Taipei--Father George Martinson, an American Jesuit missionary who lived and worked in Taiwan for 50 years, was praised at a memorial on Thursday and Pope Francis sent a message describing him as a blessing for all people.
Martinson, also known as Uncle Jerry from his English teaching programs and his Chinese name (?????), who had heart surgery in April, died a day earlier. He was 74.
While doctors said Wednesday that he seemed to have died several days ago of a heart attack, the Chinese Regional Bishops' Conference later put out a statement saying that he had passed away earlier in the day.
The Ministry of the Interior had originally planned to hold a news conference on Thursday to present Father Martinson with a Taiwan ID card for his work in the country, but the news conference was instead turned into a memorial for the beloved priest.
John Chih-cheng Jao (???), of the Society of Jesus, Chinese Province, said Father Martinson was "an optimistic, joyful priest filled with love. He looked at things positively, and rarely complained about other people. Everyone who met him loved him."
"We see in him the image of Jesus," Jao said, praising the presentation of the Taiwan ID card.
Although he couldn't be on hand to accept the ID card, he was sure to celebrate with the Lord above at officially becoming a Taiwanese, Jao said.
Jao also said that Pope Francis sent a message after learning of Father Martinson's passing, saying that he was grateful "the Lord has given us Uncle Jerry," and that a lot of people in Taiwan, China and Asia knew him.
Sun Ta-chuan (???), vice president of the Control Yuan who once served as a Chinese secretary for Father Martinson, said that his concept of "family" was different from others.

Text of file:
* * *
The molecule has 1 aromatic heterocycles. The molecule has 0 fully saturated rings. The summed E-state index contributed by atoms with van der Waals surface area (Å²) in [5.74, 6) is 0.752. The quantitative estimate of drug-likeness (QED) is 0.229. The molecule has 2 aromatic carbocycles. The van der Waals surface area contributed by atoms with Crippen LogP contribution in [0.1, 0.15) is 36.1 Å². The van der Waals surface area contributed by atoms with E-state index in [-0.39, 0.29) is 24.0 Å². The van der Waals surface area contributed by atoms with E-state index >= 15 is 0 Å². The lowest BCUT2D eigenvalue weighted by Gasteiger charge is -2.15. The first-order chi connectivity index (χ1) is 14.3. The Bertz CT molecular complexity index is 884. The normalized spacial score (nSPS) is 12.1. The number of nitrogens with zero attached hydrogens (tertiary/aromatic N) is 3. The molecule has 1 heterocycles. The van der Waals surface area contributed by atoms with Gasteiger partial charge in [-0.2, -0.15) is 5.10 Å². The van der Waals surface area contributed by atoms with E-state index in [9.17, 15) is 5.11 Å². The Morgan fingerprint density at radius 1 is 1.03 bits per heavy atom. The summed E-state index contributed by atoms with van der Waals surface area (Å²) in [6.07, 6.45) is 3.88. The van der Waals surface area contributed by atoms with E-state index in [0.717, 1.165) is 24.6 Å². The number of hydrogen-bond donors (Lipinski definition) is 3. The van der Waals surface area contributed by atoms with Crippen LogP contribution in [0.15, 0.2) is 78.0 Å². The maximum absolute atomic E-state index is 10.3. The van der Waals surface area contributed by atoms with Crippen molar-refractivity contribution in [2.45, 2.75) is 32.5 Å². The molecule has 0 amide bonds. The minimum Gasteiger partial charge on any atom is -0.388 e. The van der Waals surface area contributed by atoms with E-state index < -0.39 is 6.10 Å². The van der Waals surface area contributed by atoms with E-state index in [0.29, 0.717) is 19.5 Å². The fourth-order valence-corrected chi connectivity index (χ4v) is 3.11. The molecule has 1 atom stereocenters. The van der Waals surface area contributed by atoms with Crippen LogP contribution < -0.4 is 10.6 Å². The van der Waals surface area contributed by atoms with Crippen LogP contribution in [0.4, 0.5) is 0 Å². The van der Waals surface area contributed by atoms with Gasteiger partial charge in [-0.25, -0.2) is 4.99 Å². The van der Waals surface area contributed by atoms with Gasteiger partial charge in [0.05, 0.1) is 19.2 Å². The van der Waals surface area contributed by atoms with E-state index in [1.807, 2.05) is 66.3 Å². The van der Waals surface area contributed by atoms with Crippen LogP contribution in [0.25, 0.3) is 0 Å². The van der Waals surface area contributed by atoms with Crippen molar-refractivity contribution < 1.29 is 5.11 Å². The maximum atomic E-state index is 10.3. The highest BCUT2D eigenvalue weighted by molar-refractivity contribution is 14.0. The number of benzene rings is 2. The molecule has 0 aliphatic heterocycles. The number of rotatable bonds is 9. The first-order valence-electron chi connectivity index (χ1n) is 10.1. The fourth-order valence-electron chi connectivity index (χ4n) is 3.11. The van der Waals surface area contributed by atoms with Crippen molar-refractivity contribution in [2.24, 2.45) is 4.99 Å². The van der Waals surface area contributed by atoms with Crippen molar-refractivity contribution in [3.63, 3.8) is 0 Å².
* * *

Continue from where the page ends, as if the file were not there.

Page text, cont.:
Sun recounted that he once invited the priest for dinner after work, but the father declined and instead took his guitar to a construction site to eat with foreign laborers and other workers.
Sun said that for the priest, the definition of "family" was extremely broad, including people from every class.
Interior Minister Yeh Jiunn-rong (???), presented the Taiwan ID card to the deceased priest's younger brother Barry Martinson, also a Jesuit priest.
Barry Martinson, equally recognizable and known by his Chinese name (?????), said that his brother had said to him before his heart surgery that if he died, he wanted people to know he loved them.
Barry Martinson said choking back tears "I want to tell you now, I love you."
He said that although he and his brother have long felt they are Taiwanese, he was happy to have the ID card.
He also said that his brother is now a Taiwanese and will be buried in the cemetery of Fu Jen Catholic University's Faculty of Theology of St. Robert Bellarmine.
President Tsai Ing-wen (???) tweeted a message on Thursday in memory of Father Martinson, saying the father was a bona fide "Taiwanese" who dedicated decades of his life to the country and deserves "our respect and gratitude."
Buddhist Tzu Chi Foundation, Taiwan's largest charity organization, issued a statement expressing its condolences.
The foundation said that the priest took his guitar to disaster areas after the devastating Sept. 21, 1999 earthquake, comforting people with his songs.
The foundation noted that its founder Master Cheng Yen (??), had on several occasions praised the priest for transcending religion, language and dedicating himself to service of the people.
George Martinson was born in 1942. In his youth he admired Dr. Albert Schweitzer's practice of medicine in Africa, but was called by the mission to produce programs and films.
He came to Taiwan in 1967 as a missionary and went to live in Hsinchu County, where he learned Mandarin.
He became a television producer and host, working at Kuangchi Program Service (KPS), a television studio that has been producing free educational programs in Taiwan since 1958.
Documentaries produced by KPS on refugees in northern Thailand and churches in mainland China have won awards at home and abroad.
KPS Vice Chairman John Hei (???) said that shortly before his death Father Martinson had indicated he wanted to produce a documentary on Matteo Ricci (1552-1610), an Italian Jesuit who went to China as a missionary.
Source: Focus Taiwan News Channel